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This Student Got into Harvard, And Now Finally Got into US

This Student Got into Harvard, And Now Finally Got into US
Ismail Ajjawi, a Harvard freshman who said he was was denied U.S. entry because of his friends’ social media postings, arrived in Boston in time for the start of classes. He is pictured in his home near the El Buss refugee camp in Lebanon. (United Nations Relief and Works Agency)

A Palestinian student who was denied entry to the US last month when he arrived to attend Harvard has now been admitted, Los Angeles Times reported.

“The last ten days have been difficult and anxiety-filled, but we are most grateful for the thousands of messages of support,” Ismail Ajjawi’s family said in a statement.

Ajjawi, 17, was barred entry after border agents questioned him for hours at Boston Airport over social media posts written by friends.

He was admitted on Monday just in time to start at Harvard.

The family released a statement describing his experience as “difficult and anxiety-filled.”

“We truly appreciate the efforts of so many individuals and officials in Lebanon, Washington, Massachusetts and at Harvard that have made it possible for our son Ismail Ajjawi to begin his studies,” it said.

Theodore Kattouf, president of Amideast, the nonprofit that awarded Ajjawi his scholarship, released a statement saying that he was “pleased that Ismail’s Harvard dream will come true after all.”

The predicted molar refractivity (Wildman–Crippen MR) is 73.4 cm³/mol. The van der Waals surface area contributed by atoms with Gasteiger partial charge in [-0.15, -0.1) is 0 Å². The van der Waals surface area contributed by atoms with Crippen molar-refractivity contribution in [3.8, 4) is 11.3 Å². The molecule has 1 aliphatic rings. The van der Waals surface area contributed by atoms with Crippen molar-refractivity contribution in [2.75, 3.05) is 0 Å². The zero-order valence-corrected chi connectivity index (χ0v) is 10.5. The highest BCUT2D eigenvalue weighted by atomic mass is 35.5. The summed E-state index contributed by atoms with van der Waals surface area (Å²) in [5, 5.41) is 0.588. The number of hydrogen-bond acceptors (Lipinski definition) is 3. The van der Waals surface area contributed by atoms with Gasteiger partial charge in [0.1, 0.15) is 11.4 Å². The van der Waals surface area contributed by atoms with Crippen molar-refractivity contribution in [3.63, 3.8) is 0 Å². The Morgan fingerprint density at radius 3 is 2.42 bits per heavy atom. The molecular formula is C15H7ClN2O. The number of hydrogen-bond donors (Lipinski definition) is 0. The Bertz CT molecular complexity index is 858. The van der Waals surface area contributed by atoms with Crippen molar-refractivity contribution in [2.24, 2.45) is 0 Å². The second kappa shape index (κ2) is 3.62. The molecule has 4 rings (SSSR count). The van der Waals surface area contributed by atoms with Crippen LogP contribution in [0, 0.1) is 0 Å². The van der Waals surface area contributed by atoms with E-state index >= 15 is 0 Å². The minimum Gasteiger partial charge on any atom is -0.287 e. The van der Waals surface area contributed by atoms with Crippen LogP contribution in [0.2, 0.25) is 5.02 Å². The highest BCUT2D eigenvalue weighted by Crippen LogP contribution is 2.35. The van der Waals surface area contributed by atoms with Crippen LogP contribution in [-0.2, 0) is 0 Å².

“Ismail is a bright young man whose hard work, intelligence and drive enabled him to overcome the challenges that Palestinian refugee youth continue to face in order to earn a scholarship,” it said.

This Student Got into Harvard, And Now Finally Got into US - About Islam

Ajjawi returned to Harvard University just in time to start classes on 3 September (Getty Images)

Challenges

Meanwhile, Harvard President Lawrence S. Bacow wrote a welcome letter to students, highlighting immigration barriers for students.

“Since May, the obstacles facing individuals ensnared in the nation’s visa and immigration process have only grown,” he wrote.

“Various international students and scholars eager to establish lives here on our campus find themselves the subject of scrutiny and suspicion in the name of national security, and they are reconsidering the value of joining our community in the face of disruptions and delays.”

In June, the US Department of State said it had begun requesting that most visa applicants submit social media names and five years’ worth of email addresses and phone numbers.

The administration of President Donald Trump first proposed the rules in March 2018. Officials at the time estimated that the new regulations would affect 14.7 million people annually.

Certain diplomatic and official visa applicants are exempt from the stringent new measures.

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